(December 1, 2013) Contrary to Canada’s boy-scout image, Canadian companies have been among the Western world’s worst offenders.
Our governments have been soft on corruption. Contrary to Canada’s boy-scout image, Canadian companies have been among the Western world’s worst offenders. This not only harms the direct victims of our corruption – generally the citizens of the Third World and taxpayers at home – it also harms the global environment and corrodes the values we hold dear. [See: Stop Canadian Corruption Abroad for an overview of Canada’s role as a briber of foreign officials].
Transparency International, the global anti-corruption watchdog, recently criticized Canada’s current enforcement efforts as “limited.” The Organisation for Economic Co-operation and Development has for years scolded Canada for being the worst enforcer of international anti-corruption measures in the G7, only recently expressing hope that changes to our legislation will send a signal to companies that they can no longer bribe officials in foreign countries with impunity. The RCMP now has 35 active investigations of foreign corrupt practices by Canadian companies or their employees.
Canada’s Acres International, which went bankrupt after we publicized its wrongdoing, was convicted in Lesotho, the tiny landlocked country in southern Africa, for bribing the head of a $12-billion dam building project. Now, SNC-Lavalin, Canada’s largest engineering multinational, stands accused of bribery, fraud, and corruption in some six countries.
Corruption diverts public monies into private pockets, robbing legitimate public services of scarce resources. Environmentally ruinous mega-projects like the Three Gorges Dam get the green light not because they’re needed but because they provide opportunities for bribes. Because these projects are rarely economic, they fail under a mountain of debt, leaving Third World governments in debt and Third World citizens with a legacy of a destroyed environment.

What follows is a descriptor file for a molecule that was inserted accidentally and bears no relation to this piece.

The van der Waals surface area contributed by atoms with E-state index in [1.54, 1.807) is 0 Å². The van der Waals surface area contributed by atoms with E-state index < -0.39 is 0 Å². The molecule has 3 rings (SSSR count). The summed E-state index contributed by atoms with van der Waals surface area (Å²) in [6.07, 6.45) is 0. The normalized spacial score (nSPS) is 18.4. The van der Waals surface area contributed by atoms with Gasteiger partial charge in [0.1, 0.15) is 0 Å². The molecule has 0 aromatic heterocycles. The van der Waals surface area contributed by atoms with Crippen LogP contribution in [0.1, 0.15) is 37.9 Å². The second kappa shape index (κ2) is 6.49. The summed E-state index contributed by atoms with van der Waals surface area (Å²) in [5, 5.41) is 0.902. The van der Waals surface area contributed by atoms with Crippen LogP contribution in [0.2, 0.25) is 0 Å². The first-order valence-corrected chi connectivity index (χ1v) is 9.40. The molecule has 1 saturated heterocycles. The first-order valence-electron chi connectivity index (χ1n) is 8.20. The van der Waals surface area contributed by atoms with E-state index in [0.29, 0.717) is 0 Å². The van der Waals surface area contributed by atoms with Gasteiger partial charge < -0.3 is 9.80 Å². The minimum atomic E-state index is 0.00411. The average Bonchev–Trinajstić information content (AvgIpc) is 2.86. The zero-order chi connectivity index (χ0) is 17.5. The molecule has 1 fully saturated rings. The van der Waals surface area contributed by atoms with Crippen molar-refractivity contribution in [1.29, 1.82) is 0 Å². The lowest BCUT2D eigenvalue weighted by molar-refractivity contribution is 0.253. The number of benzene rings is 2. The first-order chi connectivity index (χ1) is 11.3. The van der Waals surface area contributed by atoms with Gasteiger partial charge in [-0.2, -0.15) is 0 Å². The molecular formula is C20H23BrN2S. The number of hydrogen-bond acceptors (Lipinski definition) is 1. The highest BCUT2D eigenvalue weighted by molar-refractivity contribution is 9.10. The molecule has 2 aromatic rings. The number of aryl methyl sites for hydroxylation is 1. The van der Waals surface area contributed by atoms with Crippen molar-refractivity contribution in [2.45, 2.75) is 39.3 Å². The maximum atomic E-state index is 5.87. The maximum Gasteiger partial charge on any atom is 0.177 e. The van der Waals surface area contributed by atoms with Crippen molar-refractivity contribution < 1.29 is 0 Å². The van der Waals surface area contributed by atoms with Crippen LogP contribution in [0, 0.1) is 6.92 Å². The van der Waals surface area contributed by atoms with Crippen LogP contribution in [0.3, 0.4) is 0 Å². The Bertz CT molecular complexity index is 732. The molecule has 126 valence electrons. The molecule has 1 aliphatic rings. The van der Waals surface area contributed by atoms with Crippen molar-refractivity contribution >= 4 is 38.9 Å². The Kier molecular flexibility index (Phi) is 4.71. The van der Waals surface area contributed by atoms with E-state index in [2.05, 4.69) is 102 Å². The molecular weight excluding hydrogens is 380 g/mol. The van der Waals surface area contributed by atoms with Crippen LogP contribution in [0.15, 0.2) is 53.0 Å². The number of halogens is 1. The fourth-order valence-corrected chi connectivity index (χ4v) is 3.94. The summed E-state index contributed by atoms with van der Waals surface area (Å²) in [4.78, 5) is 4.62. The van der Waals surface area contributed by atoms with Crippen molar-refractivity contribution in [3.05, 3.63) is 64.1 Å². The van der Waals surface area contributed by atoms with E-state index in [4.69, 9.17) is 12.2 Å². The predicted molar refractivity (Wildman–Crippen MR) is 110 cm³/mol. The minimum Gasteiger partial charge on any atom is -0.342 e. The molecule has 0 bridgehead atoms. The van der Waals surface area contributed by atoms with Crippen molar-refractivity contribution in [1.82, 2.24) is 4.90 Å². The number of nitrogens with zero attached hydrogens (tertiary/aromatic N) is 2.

According to Michael Hershman, an international expert on transparency and accountability who is now advising SNC-Lavalin on how to eliminate internal wrongdoing, a “culture of corruption” persists in Quebec, where eight out of the 10 largest engineering firms have been named in testimony at the Charbonneau inquiry in connection to alleged illegal donations to political parties. At the federal level, for many years bribe payments were not only legal but even tax-deductible as a legitimate business expense, leading Bernard Lamarre, the former head of Lavalin Inc., to boast to Maclean’s in 1991 that whenever he did business in the Third World, he never handed out bribes without first demanding a receipt. “I make sure we get a signed invoice,” he explained. “And payment is always in the form of a cheque, not cash, so we can claim it on our income tax!”
After Parliament passed the Corruption of Foreign Public Officials Act in 1998, the federal government ignored it. It wasn’t until 2008 that the RCMP created an office to investigate corruption by some of the country’s leading corporations.
SNC-Lavalin’s notorious troubles might not have ballooned if Canadian law enforcement had done its job. But that job would have been made easier if Canada’s Crown agencies – particularly Export Development Canada and the Canadian Commercial Corporation, which fund billions of dollars of foreign projects every year – were not shielded from public scrutiny and oversight. Both Crown corporations are protected by a shocking array of laws and regulations that allow them to keep virtually all details of their operations secret. Though they pay lip service to clean business, as long as they operate without transparency, Canadians can have no confidence that they are free of corrupt practices.
If you agree that corruption harms the Third World and that Canada needs to rid itself of our “culture of corruption,” let our federal government know that you want public disclosure of government contracts and enforcement of anti-corruption laws. And join us in our work with a generous tax-creditable donation. No Canadian advocacy organization has done more to blow the whistle on corruption by Canadians that harms the Third World. With your continued support, we’ll continue to fight for clean government and a clean environment.
I agree. Corruption must stop in Canada and the Third World!
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Categories: Campaign Letters